only the BSR threshold condition to satisfy. If more iterations are
necessary, the BSR threshold is increased by 0.1 at each iteration.
The same kinds of iterations are applied at the end of steps 5 and 6
when MUSCLE or the tree-building program failed to process
a cluster. This iteration procedure is effectively a hierarchical
breakdown of the initial clustering to get more fine-grained sets of
clusters that can easily be processed. This iterative approach is
critical to generate sensible trees for complex large families, such
as those of zinc finger proteins or olfactory receptors. Although it
would be desirable to place all genes from these gene families into
a comprehensive single tree, there are numerous engineering, al-
gorithmic, and display problems associated with large trees, and
the hierarchical breakdown provides a pragmatic solution for such
The TreeBeST method has two new components. First, it runs
a number of independent phylogenetic methods, in particular
DNA, codon, and protein maximum likelihood models are created
on the same data. Second, the TreeBeST method then creates
a combined tree using a stochastic context free grammar approach
to integrate the different tree information with a model to pe-
nalize duplications and deletions relative to a known species tree.
The result is that TreeBeST will tend to use DNA- or codon-based
methods in the parts of the phylogeny that do not have saturated
DNA mutation rates (e.g., intramammalian comparisons), but
utilizes protein information at longer distances (e.g., comparisons
between mammals and fish). We developed two metrics to assess
the different methods.
Duplication consistency score
We developed a consistency score for
proposed duplications, where we mea-
sure the intersection of the number of
species postduplication over the union;
should have the gene persisting at least in
an equally likely manner in subsequent
lineages. In contrast, incorrect topologies
will often have simply reordered a deep
node leading to usually a few species in
the topologically incorrect positions;
reconciliation to the species tree then
forces the prediction of duplication fol-
lowed by extensive loss in a precisely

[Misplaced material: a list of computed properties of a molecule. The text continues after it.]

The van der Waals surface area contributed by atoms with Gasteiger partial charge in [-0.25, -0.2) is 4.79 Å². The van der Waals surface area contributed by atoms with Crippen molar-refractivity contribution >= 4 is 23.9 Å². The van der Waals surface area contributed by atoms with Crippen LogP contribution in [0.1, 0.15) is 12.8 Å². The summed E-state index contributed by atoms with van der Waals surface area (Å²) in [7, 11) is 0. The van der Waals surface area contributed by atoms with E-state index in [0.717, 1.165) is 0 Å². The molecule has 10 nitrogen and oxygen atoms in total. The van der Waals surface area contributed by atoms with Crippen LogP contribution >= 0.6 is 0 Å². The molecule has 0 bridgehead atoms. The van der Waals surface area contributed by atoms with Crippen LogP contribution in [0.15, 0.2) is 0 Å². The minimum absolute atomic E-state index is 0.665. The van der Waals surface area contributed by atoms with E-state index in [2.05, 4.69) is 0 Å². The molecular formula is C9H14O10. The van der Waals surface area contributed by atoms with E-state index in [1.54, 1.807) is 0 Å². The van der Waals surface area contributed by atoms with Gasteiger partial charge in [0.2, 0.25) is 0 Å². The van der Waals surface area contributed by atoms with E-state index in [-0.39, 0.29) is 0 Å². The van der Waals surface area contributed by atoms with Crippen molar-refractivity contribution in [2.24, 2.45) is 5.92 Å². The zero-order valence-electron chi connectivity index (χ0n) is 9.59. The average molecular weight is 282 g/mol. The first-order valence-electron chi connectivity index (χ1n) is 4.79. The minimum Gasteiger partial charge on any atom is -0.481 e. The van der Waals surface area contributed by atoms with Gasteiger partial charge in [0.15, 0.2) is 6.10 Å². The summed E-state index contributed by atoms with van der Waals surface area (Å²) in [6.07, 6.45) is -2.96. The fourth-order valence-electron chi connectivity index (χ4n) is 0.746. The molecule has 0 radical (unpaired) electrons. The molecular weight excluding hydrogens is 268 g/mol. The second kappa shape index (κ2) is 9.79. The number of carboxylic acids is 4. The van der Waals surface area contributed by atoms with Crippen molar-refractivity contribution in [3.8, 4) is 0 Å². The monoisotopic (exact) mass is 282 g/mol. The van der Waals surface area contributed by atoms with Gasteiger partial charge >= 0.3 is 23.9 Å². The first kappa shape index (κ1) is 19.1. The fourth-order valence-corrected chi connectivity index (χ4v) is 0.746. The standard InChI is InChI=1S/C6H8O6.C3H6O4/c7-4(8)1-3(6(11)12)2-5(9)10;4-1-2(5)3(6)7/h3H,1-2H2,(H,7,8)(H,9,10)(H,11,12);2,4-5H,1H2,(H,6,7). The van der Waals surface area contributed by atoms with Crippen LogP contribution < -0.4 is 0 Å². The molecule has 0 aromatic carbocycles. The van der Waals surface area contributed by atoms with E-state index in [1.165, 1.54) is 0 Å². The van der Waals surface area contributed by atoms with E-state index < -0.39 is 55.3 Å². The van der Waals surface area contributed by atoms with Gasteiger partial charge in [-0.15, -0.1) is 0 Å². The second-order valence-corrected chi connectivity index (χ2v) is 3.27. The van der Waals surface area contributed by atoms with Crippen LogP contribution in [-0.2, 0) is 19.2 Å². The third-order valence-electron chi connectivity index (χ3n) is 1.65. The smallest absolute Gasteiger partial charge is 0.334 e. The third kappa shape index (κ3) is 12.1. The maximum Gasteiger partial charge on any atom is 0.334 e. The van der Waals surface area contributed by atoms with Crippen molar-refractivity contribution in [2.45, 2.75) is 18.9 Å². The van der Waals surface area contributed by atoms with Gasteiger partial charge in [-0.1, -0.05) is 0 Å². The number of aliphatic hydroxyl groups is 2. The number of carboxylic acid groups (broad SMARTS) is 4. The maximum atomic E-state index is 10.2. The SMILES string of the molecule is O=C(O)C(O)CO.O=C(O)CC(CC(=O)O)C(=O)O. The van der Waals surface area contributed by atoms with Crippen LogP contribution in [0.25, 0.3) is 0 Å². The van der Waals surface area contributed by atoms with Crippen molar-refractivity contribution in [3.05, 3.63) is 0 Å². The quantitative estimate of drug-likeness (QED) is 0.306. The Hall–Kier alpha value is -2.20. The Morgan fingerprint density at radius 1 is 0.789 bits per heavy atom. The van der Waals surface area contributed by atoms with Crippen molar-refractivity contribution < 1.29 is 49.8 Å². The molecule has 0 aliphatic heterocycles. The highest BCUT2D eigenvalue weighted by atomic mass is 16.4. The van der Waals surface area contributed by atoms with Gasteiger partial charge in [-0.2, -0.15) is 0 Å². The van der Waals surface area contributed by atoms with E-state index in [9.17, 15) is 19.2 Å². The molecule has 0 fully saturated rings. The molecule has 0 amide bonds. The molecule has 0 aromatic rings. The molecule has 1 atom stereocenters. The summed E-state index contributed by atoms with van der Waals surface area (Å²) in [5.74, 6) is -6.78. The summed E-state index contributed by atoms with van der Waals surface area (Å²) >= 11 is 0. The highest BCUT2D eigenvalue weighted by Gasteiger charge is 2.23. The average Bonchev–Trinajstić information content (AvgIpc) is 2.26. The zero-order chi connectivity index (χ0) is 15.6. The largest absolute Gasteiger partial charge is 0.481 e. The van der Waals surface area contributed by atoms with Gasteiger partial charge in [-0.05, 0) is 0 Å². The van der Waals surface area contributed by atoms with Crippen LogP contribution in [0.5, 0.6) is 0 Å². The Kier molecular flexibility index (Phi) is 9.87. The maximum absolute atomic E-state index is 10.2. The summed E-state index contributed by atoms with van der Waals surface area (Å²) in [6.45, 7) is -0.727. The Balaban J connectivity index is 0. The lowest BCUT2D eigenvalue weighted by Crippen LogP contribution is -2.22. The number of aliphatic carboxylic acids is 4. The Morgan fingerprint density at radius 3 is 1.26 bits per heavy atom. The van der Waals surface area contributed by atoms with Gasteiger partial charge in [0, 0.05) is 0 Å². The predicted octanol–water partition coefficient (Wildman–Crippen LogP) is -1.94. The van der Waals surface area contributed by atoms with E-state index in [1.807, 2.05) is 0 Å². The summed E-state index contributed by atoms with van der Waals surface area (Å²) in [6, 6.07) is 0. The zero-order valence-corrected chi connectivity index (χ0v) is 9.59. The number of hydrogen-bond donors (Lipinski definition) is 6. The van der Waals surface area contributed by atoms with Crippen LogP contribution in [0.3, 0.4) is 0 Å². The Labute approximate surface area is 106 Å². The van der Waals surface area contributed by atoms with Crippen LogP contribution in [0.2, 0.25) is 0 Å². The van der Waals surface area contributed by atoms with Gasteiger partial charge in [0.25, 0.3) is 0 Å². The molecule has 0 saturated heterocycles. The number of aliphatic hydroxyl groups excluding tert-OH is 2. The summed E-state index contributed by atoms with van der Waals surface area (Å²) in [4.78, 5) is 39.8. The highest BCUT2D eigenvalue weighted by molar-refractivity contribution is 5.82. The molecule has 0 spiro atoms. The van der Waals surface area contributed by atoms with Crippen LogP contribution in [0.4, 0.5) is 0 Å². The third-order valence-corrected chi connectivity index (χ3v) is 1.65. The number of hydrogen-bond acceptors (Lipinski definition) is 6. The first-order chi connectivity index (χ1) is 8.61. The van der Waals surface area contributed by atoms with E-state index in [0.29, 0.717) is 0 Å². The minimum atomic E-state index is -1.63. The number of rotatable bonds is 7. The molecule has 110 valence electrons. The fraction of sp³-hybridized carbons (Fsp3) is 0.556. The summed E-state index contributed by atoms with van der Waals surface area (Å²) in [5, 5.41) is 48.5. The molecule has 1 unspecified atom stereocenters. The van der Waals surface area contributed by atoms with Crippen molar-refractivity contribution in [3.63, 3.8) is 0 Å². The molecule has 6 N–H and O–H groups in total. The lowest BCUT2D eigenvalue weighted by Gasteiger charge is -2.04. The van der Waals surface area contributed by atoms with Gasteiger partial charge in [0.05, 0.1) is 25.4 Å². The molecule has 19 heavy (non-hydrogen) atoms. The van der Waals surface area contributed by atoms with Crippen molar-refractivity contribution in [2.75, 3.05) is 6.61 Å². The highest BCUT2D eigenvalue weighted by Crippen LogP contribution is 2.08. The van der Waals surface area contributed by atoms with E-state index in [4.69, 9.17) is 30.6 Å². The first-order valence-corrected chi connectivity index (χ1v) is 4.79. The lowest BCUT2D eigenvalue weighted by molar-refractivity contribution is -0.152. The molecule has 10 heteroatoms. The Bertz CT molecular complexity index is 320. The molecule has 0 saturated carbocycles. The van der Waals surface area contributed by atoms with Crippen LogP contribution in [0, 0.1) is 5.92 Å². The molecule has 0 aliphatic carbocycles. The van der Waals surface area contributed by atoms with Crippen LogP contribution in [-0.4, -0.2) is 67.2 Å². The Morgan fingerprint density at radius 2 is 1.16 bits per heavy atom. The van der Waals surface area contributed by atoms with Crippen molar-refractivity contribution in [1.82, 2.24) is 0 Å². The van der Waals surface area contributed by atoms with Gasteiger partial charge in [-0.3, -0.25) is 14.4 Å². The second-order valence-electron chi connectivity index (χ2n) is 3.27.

daughter lineages. The duplication con-
sistency score captures this unbalanced
nature of poor topologies as the in-
tersection in subsequent lineages is low.
Figure 2 shows clearly that the PhyML/
RAP approach made many more dupli-
cation nodes compared to TreeBeST, and
the vast majority of the additional
a low duplication consistency score. This
result is unsurprising, as TreeBeST takes
the species tree as input and explicitly
penalizes both duplication and deletion
of genes; in other words, the TreeBeST
program tends to produce duplication
nodes when the gene tree has extensive
extant members on each side of the
duplication. Although this metric fundamentally reflects the
difference in methodology between PhyML, a pure sequence-
based tree, and TreeBeST, which uses the species tree as input, it is
clear that the TreeBeST results are more biologically consistent,
given the assumption that gene duplication and deletion rates are
Gene synteny metric
We also developed an alternative metric that was not confounded
by the tree methodology using the fact that gene order and ori-
entation (informally called synteny) are conserved across species.
None of the tree approaches used synteny information in the tree
construction, though the old best reciprocal hit method extended
its range using synteny information. Supplemental Figure 2 shows
the difference in results between a strict BRH approach with no
syntenic information used, PhyML/RAP and TreeBeST. In both
cases, for perfect and good syntenic genes, the TreeBeST pipeline
shows better results. PhyML/RAP gave poorer results than BRH.
We believe this was mainly due to a large number of wrong gene
tree topologies and hence difficult tree reconciliations that over-
estimated duplication events. Such overestimation led to missed
Comparison to bootstrap metrics
support of the duplication nodes from TreeBeST. As expected,
ordinated deletions on the subsequent lineages. The histogram shows the distribution of consistency
scores for both PhyML/RAP and TreeBeST methods. PhyML/RAP has both a higher absolute number of
duplications and far more at low consistency values.
A diagram of the duplication consistency score on an example tree showing unlikely co-
Duplication-aware gene trees in vertebrates
there is astrong correlationbetween thebootstrapsupportandthe
duplication consistency measure,withmostof the high duplication
consistency measure scores also having high bootstrap support
(Fig. 3), and low duplication consistency measures having a vari-
ety of bootstrap scores, but nearly always below the 80% support
level. Interestingly, there was a set of low bootstrap but high
duplication-consistent set of duplication nodes (Figure 3, bottom
right), but not the inverse set of high bootstrap low duplication-
consistent nodes. These duplication nodes were not obviously
correlated with either internal aspects of the multiple alignment
or tree (e.g., length or average distance from the duplication node